Definition And Prevalence

Gang rape, group rape, and multiple perpetrator rape are all terms used variously in the research literature to describe incidences of sexual assault in which there are two or more assailants. The term gang rape dates back to the 1970s and 1980s and is the term most commonly referenced in the literature. Further, it remains the most preferred concept among some academics. Ullman,1-2 one of the pioneers in the field examining sexual assault (both individual and multiple assailant) generally uses the term gang rape to refer to "a rape of a woman by multiple men" (p. 50). Her rationale for using this term is multifold: First, she would like to maintain consistency with previous literature, and second, it clearly denotes the distinction between rapes committed by "one man against one victim." In her more recent work, Ullman2 acknowledges that the term gang has other connotations, specifically to established "street gangs," which exist prior to and following the sexual assault and are often involved in other criminal and noncriminal acts together. With this in mind, Ullman includes rapes committed by "street gangs" under the umbrella term gang rape.

However, Horvath and Kelly3 argue that the concept of "gang rape" is not all encompassing and prevents delineation between the types of groups of men that may be perpetrating the assaults, and furthermore may serve to disguise these variations. As such, the term group rape entered into academic discourse more recently, and indeed is associated with attempts to overcome the limitations of "gang rape." Typically, "group rape" is defined and used very broadly to refer to attacks committed by two or more offenders.4 In sum, studies have used varying terminology to name and define the of fense, from gang rape to group rape.2,4 Consequently, whichever terminology has been used, the findings about the basic characteristics of the offense are variable. Nevertheless, the most frequently occurring size of the group fluctuates from two5 to four,6 which is consistent with earlier estimations about co-offending more generally, which proposed that the modal number of perpetrators in a crime incident is two or three.7

Not surprisingly, varying terminology across the literature has compounded the problems encountered in estimating accurately the prevalence and incidence of multiple perpetrator sexual assaults; therefore, researchers cannot state with certainty the extent of the sexual assaults involving multiple perpetrators. However, it is likely that, as for other kinds of sexual assault, the figures available underestimate the problem.8 To date, research indicates that the rate of multiple perpetrator sexual assault range from under 2% in student populations to up to 26% in police samples.9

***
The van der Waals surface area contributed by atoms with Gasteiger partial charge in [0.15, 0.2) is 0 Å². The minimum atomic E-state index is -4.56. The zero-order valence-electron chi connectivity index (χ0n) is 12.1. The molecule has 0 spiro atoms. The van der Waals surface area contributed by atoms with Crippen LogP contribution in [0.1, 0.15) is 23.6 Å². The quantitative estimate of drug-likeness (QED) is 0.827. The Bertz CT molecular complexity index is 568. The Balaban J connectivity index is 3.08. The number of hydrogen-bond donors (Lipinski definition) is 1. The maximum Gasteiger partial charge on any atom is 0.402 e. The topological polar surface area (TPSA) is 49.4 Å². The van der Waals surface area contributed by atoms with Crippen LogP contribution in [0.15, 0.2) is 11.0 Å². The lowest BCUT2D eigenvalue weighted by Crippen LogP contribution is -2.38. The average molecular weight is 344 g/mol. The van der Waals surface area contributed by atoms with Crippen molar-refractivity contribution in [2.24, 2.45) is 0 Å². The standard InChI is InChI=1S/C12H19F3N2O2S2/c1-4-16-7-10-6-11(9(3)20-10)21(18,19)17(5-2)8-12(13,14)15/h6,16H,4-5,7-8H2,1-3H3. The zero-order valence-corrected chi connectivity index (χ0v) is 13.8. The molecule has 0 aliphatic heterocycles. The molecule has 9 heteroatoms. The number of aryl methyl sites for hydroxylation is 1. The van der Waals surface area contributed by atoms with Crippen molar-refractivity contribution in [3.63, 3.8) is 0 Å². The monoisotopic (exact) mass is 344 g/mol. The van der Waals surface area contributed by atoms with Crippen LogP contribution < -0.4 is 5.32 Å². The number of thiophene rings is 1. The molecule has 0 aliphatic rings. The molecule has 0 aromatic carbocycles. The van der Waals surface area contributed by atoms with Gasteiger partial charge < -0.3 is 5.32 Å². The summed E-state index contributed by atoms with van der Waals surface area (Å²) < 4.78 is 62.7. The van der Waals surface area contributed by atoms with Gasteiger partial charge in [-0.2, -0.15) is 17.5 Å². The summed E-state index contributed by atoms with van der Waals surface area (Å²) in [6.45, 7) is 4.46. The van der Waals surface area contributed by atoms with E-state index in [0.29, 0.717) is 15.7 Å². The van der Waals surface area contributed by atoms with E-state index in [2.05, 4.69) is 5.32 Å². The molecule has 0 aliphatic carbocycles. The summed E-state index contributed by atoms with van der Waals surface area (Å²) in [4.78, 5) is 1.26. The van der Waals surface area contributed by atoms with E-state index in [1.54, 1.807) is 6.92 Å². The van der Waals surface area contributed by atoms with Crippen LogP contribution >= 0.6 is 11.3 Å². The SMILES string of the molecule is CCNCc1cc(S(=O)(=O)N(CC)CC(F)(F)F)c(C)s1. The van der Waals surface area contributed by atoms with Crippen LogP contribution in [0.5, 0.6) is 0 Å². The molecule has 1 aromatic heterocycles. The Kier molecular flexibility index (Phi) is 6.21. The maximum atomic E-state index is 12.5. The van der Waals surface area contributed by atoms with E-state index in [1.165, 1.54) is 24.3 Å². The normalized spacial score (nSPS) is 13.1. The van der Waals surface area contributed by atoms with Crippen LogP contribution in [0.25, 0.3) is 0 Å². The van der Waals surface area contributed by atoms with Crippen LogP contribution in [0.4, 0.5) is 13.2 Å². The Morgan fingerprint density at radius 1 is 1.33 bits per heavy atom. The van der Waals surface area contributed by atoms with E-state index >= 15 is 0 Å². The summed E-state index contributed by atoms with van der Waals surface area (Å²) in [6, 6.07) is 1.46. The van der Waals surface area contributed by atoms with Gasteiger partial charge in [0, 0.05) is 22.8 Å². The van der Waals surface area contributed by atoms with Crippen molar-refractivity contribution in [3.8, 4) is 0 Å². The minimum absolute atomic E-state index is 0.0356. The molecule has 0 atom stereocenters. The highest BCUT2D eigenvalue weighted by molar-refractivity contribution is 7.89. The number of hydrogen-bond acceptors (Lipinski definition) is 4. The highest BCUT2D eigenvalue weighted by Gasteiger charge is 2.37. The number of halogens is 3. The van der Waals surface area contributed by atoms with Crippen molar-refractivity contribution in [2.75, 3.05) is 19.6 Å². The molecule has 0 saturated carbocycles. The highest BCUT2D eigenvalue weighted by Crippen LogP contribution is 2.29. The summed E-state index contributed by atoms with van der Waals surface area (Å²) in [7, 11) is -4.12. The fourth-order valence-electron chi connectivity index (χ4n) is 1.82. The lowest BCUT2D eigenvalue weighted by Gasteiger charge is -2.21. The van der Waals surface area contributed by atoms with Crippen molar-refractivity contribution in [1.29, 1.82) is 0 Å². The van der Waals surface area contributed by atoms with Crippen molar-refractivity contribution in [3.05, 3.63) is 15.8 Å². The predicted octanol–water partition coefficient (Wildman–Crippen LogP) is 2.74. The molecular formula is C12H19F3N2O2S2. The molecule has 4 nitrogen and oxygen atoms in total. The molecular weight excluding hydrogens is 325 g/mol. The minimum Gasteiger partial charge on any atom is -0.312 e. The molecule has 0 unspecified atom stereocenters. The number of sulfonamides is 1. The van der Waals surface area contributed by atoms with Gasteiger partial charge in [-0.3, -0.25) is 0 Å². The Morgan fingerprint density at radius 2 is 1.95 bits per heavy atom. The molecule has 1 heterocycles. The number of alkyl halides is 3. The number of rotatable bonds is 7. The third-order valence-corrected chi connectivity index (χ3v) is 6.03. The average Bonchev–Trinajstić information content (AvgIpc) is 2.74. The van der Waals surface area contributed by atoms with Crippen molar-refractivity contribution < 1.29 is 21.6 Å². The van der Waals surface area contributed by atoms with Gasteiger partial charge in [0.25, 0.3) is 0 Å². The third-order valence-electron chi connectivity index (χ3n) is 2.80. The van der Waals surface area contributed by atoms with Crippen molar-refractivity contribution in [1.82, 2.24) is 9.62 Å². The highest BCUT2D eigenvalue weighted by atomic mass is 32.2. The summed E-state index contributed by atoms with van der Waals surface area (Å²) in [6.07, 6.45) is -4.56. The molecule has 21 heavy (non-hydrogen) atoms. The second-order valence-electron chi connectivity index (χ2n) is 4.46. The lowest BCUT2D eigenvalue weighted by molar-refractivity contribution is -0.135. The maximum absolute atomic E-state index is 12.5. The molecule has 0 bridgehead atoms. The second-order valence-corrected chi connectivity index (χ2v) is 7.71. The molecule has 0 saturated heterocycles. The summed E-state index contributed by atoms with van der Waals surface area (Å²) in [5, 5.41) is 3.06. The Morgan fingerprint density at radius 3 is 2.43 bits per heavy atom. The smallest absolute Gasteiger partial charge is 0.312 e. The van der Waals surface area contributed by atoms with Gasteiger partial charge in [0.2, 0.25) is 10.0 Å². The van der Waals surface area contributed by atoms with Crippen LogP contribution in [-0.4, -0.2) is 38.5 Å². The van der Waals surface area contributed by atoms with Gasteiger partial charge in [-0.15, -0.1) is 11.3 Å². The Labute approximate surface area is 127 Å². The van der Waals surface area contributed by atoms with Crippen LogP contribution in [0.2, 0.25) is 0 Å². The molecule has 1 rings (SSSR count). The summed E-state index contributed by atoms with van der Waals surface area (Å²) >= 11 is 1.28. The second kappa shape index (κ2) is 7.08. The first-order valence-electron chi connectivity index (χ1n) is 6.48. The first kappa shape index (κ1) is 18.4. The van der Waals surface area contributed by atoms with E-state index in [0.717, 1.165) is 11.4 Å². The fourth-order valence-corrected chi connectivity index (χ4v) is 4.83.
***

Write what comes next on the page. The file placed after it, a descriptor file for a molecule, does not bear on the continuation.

The prevalence of sexual assault in prison populations is more difficult to determine, as our society and researchers largely ignore rape of inmates. Nevertheless, some research has been done in this area. In a sample of 538 inmates (486 men and 42 women) in a Midwestern prison system, the researchers found that approximately 50% of the participants had been forced to have intercourse (vaginal, anal, and/or oral), with one-fourth of the cases qualifying as gang rape.10 Of the male victims, 50% said that only one perpetrator was involved, 30% said two or three persons, 10% said four or five persons, 6% said six to ten persons, and 4% said eleven to twenty-six persons; for the female victims one incident involved a single perpetrator, and two incidents involved three or four perpetrators.10 Furthermore, the researchers found that in these worst case incidences the perpetrator(s) of the assault were most often male.10

In addition, a growing body of literature has increasingly been able to capture some of the associated characteristics of multiple assailant sexual assaults. As an example, in a descriptive study comparing multiple perpetrator and individual rape incidents among a large, urban-area sample of community-residing female sexual assault victims, Ullman2 found that in regard to situations prior to the assault, more victims of multiple perpetrator sexual assault were at parties/bars or walking outdoors before the attack, whereas victims of single-offender rape were more often at home or on a date. In this same study, multiple perpetrator sexual assaults were more likely to occur indoors, to be committed by strangers, and to involve violence including verbal threats, weapons, and physical injuries; further, these offenses were also more likely to involve substance use and victim resistance than single-offender rapes.2 In addition, victims in this sample reported more nonforceful and forceful verbal resistance and more fleeing but less forceful physical resistance during the assault as compared with single-offender rapes.2 Finally, Ullman2 found that oral and/or anal penetration was more likely in sexual assault with multiple assailants, as was physical injury.

In an effort to gain a better understanding of this devastating phenomenon, this author examined the risk factors, psychological sequelae, and disclosure and help-seeking patterns among survivors of multiple perpetrator sexual assaults. First the author describes at-risk populations and situations in which the likelihood of experiencing multiple perpetrator sexual assaults is heightened. Next the author identifies the emotional and psychological effects that may develop in the aftermath of sexual assault. Then the author addresses experiences of disclosure and help seeking (to both informal and formal networks) among survivors of sexual assault. Finally, counseling and policy implications are provided. Of note, in the current work, the author will primarily focus on sexual assault with multiple assailants in which the perpetrators were male and the victim is female in nonprison populations.

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